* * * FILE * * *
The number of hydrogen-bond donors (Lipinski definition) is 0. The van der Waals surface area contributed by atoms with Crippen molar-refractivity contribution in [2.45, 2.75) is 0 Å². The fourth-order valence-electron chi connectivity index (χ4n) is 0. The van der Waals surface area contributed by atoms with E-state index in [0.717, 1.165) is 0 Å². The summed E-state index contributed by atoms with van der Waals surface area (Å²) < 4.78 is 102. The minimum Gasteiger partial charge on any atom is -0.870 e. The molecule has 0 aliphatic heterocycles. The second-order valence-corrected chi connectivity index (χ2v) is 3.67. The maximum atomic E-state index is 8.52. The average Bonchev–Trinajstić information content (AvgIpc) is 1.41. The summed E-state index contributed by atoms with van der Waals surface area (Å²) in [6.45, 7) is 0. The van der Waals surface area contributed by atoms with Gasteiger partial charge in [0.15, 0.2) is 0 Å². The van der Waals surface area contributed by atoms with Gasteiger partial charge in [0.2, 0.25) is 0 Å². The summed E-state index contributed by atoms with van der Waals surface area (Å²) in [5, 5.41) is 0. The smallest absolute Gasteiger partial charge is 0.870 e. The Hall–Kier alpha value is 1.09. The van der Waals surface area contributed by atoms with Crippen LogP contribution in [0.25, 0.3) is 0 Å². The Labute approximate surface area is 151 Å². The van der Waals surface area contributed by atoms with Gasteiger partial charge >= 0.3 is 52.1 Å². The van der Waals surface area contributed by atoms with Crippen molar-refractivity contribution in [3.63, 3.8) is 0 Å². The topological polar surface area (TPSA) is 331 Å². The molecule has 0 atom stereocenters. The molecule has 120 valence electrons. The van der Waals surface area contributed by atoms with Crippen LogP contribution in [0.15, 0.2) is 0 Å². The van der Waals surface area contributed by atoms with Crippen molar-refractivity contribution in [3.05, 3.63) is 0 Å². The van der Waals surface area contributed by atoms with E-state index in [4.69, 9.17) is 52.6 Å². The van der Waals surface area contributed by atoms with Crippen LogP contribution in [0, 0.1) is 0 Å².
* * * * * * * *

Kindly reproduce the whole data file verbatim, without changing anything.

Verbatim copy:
The number of hydrogen-bond donors (Lipinski definition) is 0. The van der Waals surface area contributed by atoms with Crippen molar-refractivity contribution in [2.45, 2.75) is 0 Å². The fourth-order valence-electron chi connectivity index (χ4n) is 0. The van der Waals surface area contributed by atoms with E-state index in [0.717, 1.165) is 0 Å². The summed E-state index contributed by atoms with van der Waals surface area (Å²) < 4.78 is 102. The minimum Gasteiger partial charge on any atom is -0.870 e. The molecule has 0 aliphatic heterocycles. The second-order valence-corrected chi connectivity index (χ2v) is 3.67. The maximum atomic E-state index is 8.52. The average Bonchev–Trinajstić information content (AvgIpc) is 1.41. The summed E-state index contributed by atoms with van der Waals surface area (Å²) in [6.45, 7) is 0. The van der Waals surface area contributed by atoms with Gasteiger partial charge in [0.15, 0.2) is 0 Å². The van der Waals surface area contributed by atoms with Gasteiger partial charge in [0.2, 0.25) is 0 Å². The summed E-state index contributed by atoms with van der Waals surface area (Å²) in [5, 5.41) is 0. The smallest absolute Gasteiger partial charge is 0.870 e. The Hall–Kier alpha value is 1.09. The van der Waals surface area contributed by atoms with Crippen LogP contribution in [0.25, 0.3) is 0 Å². The Labute approximate surface area is 151 Å². The van der Waals surface area contributed by atoms with Gasteiger partial charge >= 0.3 is 52.1 Å². The van der Waals surface area contributed by atoms with Crippen molar-refractivity contribution in [3.63, 3.8) is 0 Å². The topological polar surface area (TPSA) is 331 Å². The molecule has 0 atom stereocenters. The molecule has 120 valence electrons. The van der Waals surface area contributed by atoms with Crippen LogP contribution in [0.15, 0.2) is 0 Å². The van der Waals surface area contributed by atoms with Crippen molar-refractivity contribution in [3.05, 3.63) is 0 Å². The van der Waals surface area contributed by atoms with E-state index in [4.69, 9.17) is 52.6 Å². The van der Waals surface area contributed by atoms with Crippen LogP contribution in [0, 0.1) is 0 Å².